1955 Alberta general election
61 seats in the Legislative Assembly of Alberta
31 seats were needed for a majority
The 1955 Alberta general election was held on June 29, 1955, to elect members of the Legislative Assembly of Alberta.
Despite losing almost 10% of the popular vote (compared to its 1952 proportion of the vote) and 30% of its seats in the legislature, the Social Credit Party, led by Ernest C. Manning, received a slightly higher number of votes than in 1952 and won a comfortable majority for its sixth term in government.
The Liberal Party emerged as the principal opposition to the Social Credit juggernaut, winning over 30% of the popular vote, and increasing its legislative caucus from 4 members to 15. The Cooperative Commonwealth Federation won two seats. However its leader, MLA Elmer Roper, was defeated, ending his thirteen-year career in the legislature. Three Conservative Party candidates and various independents also won seats.
This provincial election, like the previous seven, saw district-level proportional representation (Single transferable voting) used to elect the MLAs of Edmonton and Calgary. City-wide districts were used to elect multiple MLAs in the cities. All the other MLAs were elected in single-member districts through Instant-runoff voting. This was the last provincial election to use PR. After this the electoral system was changed to Plurality voting.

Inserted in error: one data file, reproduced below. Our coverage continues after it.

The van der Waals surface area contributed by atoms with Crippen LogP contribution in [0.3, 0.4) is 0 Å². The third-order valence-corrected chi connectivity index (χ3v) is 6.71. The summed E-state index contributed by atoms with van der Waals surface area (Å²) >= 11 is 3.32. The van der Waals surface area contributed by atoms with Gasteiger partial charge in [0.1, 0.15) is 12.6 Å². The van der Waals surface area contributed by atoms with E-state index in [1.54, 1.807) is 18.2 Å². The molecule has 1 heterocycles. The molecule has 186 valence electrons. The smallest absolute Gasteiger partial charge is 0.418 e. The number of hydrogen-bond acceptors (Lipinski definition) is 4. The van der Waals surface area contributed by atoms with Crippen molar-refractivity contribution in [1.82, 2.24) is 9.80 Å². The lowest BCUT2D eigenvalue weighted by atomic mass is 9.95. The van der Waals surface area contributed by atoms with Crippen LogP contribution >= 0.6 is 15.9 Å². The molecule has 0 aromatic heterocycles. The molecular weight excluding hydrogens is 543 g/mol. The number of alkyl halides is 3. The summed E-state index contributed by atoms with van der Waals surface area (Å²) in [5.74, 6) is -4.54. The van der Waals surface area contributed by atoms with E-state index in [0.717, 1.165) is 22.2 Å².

The rise in opposition MLAs was only partially created in the cities where single transferable voting was in use. Only one more opposition MLA was elected in the cities versus the number elected there in 1952. Calgary elected two Liberals in 1955 versus one in 1952. The addition of seven Liberal MLAs was produced by the rise in Liberal Party popularity. This was a sign of dis-satisfaction with the SC government which by that point in time had been in power 20 years.
A portion of the increased opposition caucus were four Liberal MLAs who were elected in rural districts through vote transfers conducted under instant-runoff voting despite the Social Credit candidate in each of the districts being the leader in the First Count. The election of these four caused the government to abandon the STV/AV system that had been in use since 1924. After the system's replacement by single-member Plurality voting and various other reforms put into effect by Premier Manning, the SC government would take many more seats in subsequent elections. 
Voter turnout in this election was 68 percent.
The 1955 election was brought on after Liberal leader James Harper Prowse questioned the confidence of the government in question period regarding members of the Social Credit caucus who had had dealings with the Alberta Treasury Branch. Manning was angered by the question and had the Lieutenant Governor dissolve the assembly despite having two more years left in his term.
On the last day of the campaign Ernest Manning barred candidates Roy Lee and John Landeryou from running as official Social Credit candidates. However, due to the ballots having already been printed, the two men were still listed under the Social Credit name. Lee and Landeryou had violated the Legislative Assembly Act by renting a building to the provincial government.
End of STV and AV
Following this election, the Social Credit government did away with the Alternative Vote Instant-runoff voting system, that had been in place in the rural constituencies, and the PR through Single Transferable Vote system in Edmonton and Calgary, both of which had been in place since 1924.